Each time you use your walk-in tub, be sure to clean the walls and floor of soap, oils, shampoo and any other residue. At a minimum, turn the water to warm and use the shower wand to thoroughly rinse the interior of the tub and its fixtures. To prevent a build up of scum on the walls of the tub, spray the interior well with vinegar and water or a spray bathtub cleaner, then rinse again. Remember to clean off the seat, handrails and any other safety features.
Bacteria need moisture to grow so after you bathe, open a bathroom window for an hour when the weather allows the humidity in the room to decrease. Using a small circulating fan for a couple of hours in the bathroom helps to reduce moisture when the weather isn’t cooperating.
Jetted walk-in tubs need to have the pipes, motor and jets cleaned either monthly or every other week. Do a deep cleaning using one of our recommended products or something similar once a month if you use your tub lightly or don’t add anything to the bath water. Clean thoroughly every other week if you use your tub daily or add anything to the water, like oils or bath salts.
If you have been cleaning the tub after each use with a gentle cleaner or vinegar, chances are the tub itself needs nothing more than a quick wipe down on the exterior. If some residue build-up is present on the interior, use one of our recommended surface cleaners or a similar product. Use a microfiber cloth to wipe away the residue and rinse thoroughly.
If you are in the process of purchasing a walk-in tub, keep an eye out for new technologies that help to keep the tub clean, protecting health and hygiene.
Automatic purge systems clear lines of mold in tubs equipped with air jets
Ozone Whirlpool Sanitation Systems remove viruses, bacteria, manganese, iron and hydrogen sulfide
Medical Grade Ultraviolet (UV) light to help clear bacteria, viruses, mold, algae and yeasts
It’s something most people might not think about beyond wiping the interior of the walk-in tub down, but it’s important to keep all working parts clean and free of bacteria, mildew and mold. Using these tips will make sure your walk-in tub stays clean after multiple uses.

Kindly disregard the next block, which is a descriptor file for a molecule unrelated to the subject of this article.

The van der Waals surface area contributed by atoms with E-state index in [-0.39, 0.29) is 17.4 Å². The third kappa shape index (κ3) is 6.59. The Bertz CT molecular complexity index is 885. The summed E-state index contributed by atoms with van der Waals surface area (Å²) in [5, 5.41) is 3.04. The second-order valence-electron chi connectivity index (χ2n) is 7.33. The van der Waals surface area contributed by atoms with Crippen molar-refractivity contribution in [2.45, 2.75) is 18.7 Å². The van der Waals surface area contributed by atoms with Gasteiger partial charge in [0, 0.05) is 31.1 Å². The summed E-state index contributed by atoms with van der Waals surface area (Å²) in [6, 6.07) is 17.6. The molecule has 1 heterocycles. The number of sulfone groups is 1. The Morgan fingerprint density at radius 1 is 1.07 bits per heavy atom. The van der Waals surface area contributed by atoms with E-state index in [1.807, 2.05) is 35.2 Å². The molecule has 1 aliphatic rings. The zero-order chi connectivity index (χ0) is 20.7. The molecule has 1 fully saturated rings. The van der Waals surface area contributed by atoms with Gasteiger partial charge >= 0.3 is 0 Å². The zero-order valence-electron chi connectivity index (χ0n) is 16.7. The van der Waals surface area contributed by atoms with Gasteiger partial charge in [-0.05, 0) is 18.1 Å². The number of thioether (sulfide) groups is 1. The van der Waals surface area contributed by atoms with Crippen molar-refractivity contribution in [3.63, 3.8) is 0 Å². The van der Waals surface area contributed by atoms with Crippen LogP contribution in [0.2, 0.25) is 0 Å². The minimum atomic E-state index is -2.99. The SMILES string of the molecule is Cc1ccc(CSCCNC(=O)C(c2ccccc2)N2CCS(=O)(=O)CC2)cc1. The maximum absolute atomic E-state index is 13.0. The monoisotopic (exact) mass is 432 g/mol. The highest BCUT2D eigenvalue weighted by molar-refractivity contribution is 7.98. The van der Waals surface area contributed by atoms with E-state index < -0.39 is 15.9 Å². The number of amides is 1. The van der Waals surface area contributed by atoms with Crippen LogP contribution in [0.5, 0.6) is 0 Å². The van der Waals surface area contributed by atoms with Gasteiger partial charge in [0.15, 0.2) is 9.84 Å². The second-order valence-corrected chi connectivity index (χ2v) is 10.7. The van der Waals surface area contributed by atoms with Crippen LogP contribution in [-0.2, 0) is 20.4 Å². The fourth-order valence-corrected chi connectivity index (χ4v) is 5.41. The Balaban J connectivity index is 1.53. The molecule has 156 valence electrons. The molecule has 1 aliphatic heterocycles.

We believe everyone deserves to make thoughtful, informed purchase decisions. As a result, we provide our buyers guides and local guides free for consumers.
We may receive compensation from our partners. However, Retirement Living independently researches companies, and the compensation we receive does not affect the analysis of our staff or the opinions of our subject matter experts. The subject matter experts mentioned in our guides have specific knowledge or credentials in their field.
Retirement Living will not include companies on our guides that do not meet our quality standards. The compensation we receive from our partners may impact how and where companies appear on our site, including the order in which they appear.
Retirement Living independently researches companies, and we use editorial discretion to award companies with special recognition (i.e. Best Value) based on our staff's judgement or subject matter expert's judgement. We do this to help you identify companies that will meet your specific buying needs, and we do not receive compensation for these designations.
Additionally, Retirement Living is a participant in the Amazon Services LLC Associates Program, an affiliate advertising program designed to provide a means for sites to earn advertising fees by advertising and linking to amazon.com, amazon.ca, or amazon.co.uk.